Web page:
By David Colton, USA TODAY
Those who know Spider-Man only from Tobey Maguire and Kirsten Dunst in the movies might be surprised to learn that in the comic book, the web-spinning hero has been married for almost 21 years.
That's why the comic world is in an uproar over Marvel Comics' decision to undo the marriage of Peter Parker and red-haired bombshell Mary Jane Watson, reversing two decades of storytelling.
In Amazing Spider-Man #545 last week, Peter and Mary Jane make a tearful deal with the devil-like character Mephisto: In exchange for saving Aunt May's life, Mephisto erases all traces of the Peter-Mary Jane marriage from memory.
In the issue out this week, subtitled Brand New Day, Peter Parker returns to his roots — young, nerdy and single. Aunt May is alive and well and Mary Jane is again just part of the cast. The marriage never happened.
"People are very upset. They erased a lot of stuff that had been set in stone," says John Newman, manager of Ultimate Comics in Chapel Hill, N.C., on Wednesday as customers came in to buy the opening chapter of Brand New Day. To help emphasize the new start, Amazing Spider-Man will go thrice-monthly.
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"We knew it would be a very controversial thing to do," says Joe Quesada, Marvel's editor in chief, who believed so much in the project that he drew the crucial issues himself. "Looking into the future, this is really the right thing to do for the long-term health of the character."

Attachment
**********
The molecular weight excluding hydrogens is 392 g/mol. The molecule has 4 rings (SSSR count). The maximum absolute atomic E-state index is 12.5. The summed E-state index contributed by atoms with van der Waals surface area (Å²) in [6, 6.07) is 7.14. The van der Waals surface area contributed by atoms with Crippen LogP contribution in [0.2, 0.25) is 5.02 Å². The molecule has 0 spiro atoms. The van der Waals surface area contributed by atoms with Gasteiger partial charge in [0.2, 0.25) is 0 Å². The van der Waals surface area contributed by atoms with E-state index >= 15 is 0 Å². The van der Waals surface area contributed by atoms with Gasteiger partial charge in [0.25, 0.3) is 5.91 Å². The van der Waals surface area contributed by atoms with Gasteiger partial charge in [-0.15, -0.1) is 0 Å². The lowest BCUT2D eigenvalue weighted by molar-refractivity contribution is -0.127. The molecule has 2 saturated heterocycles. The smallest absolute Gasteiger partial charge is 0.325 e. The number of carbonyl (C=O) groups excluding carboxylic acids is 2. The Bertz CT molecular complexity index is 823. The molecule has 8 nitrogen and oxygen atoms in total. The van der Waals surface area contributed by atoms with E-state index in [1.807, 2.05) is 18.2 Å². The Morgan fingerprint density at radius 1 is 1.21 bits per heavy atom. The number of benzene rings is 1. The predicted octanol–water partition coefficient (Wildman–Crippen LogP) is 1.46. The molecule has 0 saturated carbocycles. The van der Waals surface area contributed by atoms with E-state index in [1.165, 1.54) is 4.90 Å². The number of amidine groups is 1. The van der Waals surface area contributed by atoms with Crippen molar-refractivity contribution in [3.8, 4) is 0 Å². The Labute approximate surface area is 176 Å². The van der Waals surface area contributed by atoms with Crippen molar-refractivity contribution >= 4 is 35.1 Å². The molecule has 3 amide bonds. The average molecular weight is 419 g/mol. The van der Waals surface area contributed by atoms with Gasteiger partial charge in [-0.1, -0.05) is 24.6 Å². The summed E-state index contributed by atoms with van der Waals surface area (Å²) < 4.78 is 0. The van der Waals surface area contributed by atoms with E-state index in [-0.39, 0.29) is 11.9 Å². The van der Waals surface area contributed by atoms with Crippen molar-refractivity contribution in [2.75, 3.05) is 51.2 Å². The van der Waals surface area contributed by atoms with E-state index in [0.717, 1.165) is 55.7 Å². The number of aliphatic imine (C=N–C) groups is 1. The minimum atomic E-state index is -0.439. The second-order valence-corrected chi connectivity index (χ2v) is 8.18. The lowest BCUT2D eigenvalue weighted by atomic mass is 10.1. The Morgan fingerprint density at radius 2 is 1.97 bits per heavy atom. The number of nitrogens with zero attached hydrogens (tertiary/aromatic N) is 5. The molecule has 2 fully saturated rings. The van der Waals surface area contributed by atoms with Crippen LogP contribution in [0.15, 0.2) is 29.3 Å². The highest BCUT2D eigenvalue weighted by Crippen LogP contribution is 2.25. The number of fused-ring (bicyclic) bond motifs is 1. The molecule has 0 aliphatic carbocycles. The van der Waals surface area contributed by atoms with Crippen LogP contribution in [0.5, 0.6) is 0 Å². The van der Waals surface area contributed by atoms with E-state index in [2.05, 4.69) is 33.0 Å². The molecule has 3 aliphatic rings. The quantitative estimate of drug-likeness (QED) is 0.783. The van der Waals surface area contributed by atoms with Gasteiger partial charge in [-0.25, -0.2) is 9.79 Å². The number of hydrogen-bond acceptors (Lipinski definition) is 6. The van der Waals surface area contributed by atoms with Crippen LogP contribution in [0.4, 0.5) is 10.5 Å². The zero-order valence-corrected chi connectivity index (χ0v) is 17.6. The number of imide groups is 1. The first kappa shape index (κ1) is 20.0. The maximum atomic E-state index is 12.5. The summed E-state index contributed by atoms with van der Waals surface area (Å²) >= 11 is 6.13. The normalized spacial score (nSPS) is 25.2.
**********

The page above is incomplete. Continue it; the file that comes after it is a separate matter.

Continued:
Spider-Man, created by Stan Lee and Steve Ditko in 1962, was a hit, connecting with young readers because he was a geeky teenager, shy with girls and uncertain of how to use his powers. But in 1987, Peter and Mary Jane, by then a fashion model, got married. Marvel had instant regrets.
"I remember editors and editors in chief lamenting that a married Spider-Man was not where we want to be," Quesada says. "A married Peter Parker makes for a less interesting soap opera than a single Peter Parker going about his nerdy kind of life."
Writers tried everything: The couple separated for a while. She miscarried. And in a much-criticized story line, Marvel tried to convince readers that Peter Parker had not gotten married, but his clone. That didn't stick, either. Then Quesada took over and insisted the marriage just couldn't continue.
"Nobody wants to read about a married Spider-Man," says Craig Shutt, a columnist for Comics Buyers Guide. "But in the short run, it's a terrible idea. It disrespects the readers by saying everything they read is wrong."
At DC Comics, Superman is married to Lois Lane, disrupting that title's long-standing tensions. DC declined to comment for this story.
Quesada is steadfast that for Spider-Man, the move is the right one: "Ultimately we have to do this to keep this character fresh for this generation and generations to come."